According to one of the Downingtown School Board members, their PSERS contribution is going from a little over 4% to about 31% in 2012! School Board member Robert Yorcyk, who introduced the resolution to the other board members explained, “Considering that salary and benefits make up about 70 percent of the budget, the increase to 31 percent would represent about 15 percent of the budget or half of what we have left to support education.”  The Downingtown School District pays about $4 million in teacher pension contributions – that number will rise to $7 million in 2011 and by 2014-15 retirement contributions are expected to hit $36 million! The school district estimates that in just 5 years, PSERS contributions will increase nine-fold.

If I understand the PSERS plan correctly, employees and employers alike contribute and that money is then invested, . . . the pension payout is guaranteed (regardless of the market economics). The real problem is that due to the volatility of the market, school districts are being forced to pay larger pension contributions because the pension investments have not kept pace with what is guaranteed in the payouts of the pensions.

The state House of Representatives is reviewing changes in the PSER bill. The new plan would actually put a cap on the school district contributions. If the pension payout required additional funds, the bill would require the state to be responsible for the difference. The Downingtown School Board signed their recent resolution to urge the state to lessen the burden on taxpayers and the school district (understanding that the teacher benefits will remain the same).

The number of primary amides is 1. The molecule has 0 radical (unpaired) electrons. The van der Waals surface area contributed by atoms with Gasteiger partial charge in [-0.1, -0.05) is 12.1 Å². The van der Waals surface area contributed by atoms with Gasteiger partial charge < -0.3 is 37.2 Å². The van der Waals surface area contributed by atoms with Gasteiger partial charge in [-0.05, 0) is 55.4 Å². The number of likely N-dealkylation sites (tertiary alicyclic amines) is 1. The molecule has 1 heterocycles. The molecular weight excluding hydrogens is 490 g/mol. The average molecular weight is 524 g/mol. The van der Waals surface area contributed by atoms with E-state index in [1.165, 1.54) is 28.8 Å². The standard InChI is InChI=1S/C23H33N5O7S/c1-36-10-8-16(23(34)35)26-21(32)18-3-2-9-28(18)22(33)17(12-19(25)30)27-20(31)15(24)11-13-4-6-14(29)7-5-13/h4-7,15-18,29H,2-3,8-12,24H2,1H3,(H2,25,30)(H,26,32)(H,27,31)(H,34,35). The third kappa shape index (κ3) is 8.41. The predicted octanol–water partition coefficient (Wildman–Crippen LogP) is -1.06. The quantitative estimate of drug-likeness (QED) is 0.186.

Should the Tredyffrin Easttown School District take a similar stand? Should our school board members be encouraged to follow Downingtown’s lead?

Is the Teachers Union Aiding in the Fact vs. Fiction Component of the TESD Budget Crisis

Reading comments from teachers, school board members and taxpayers, it would seem that the teachers union, Pennsylvania State Education Association (PSEA) is adding to the element of confusion and misunderstanding.  I am struggling to figure out if the misinformation is ‘by design’ from the PSEA to confuse the teachers (and therefore confuse the taxpayers).  It is well understood that this school district like so many in this country is facing a financial crisis.  It would appear that this is the time for all of us to work together instead of against each other.  As a good first step, I would propose that the information disseminated be supported.  Unfortunately when situations reach a crisis level within an organization (whether it is the school district, local government, corporations, etc) rumor mills explode and before you know it, things are out of control. 

I certainly do not claim to be an expert on the school district or its budget by any stretch.  Our daughter was not in the public school system so I admit to not being as involved as I should have been as a taxpayer.  So I am coming at this subject at a distinct disadvantage with minimal background of experience.  However, I am beginning to think that the teachers union is coloring the picture to its membership slightly different from reality.  Or am I just reading the situation wrong?  What is your opinion of the teacher unions . . . are they helping the case for the teachers or are they a contributing factor to the current budget crisis (and unrest) in the community?  Is it unthinkable that teachers unions may re-open their teacher contracts for additional negotiations in light of the economic crisis?  Or is that simply pie in the sky thinking?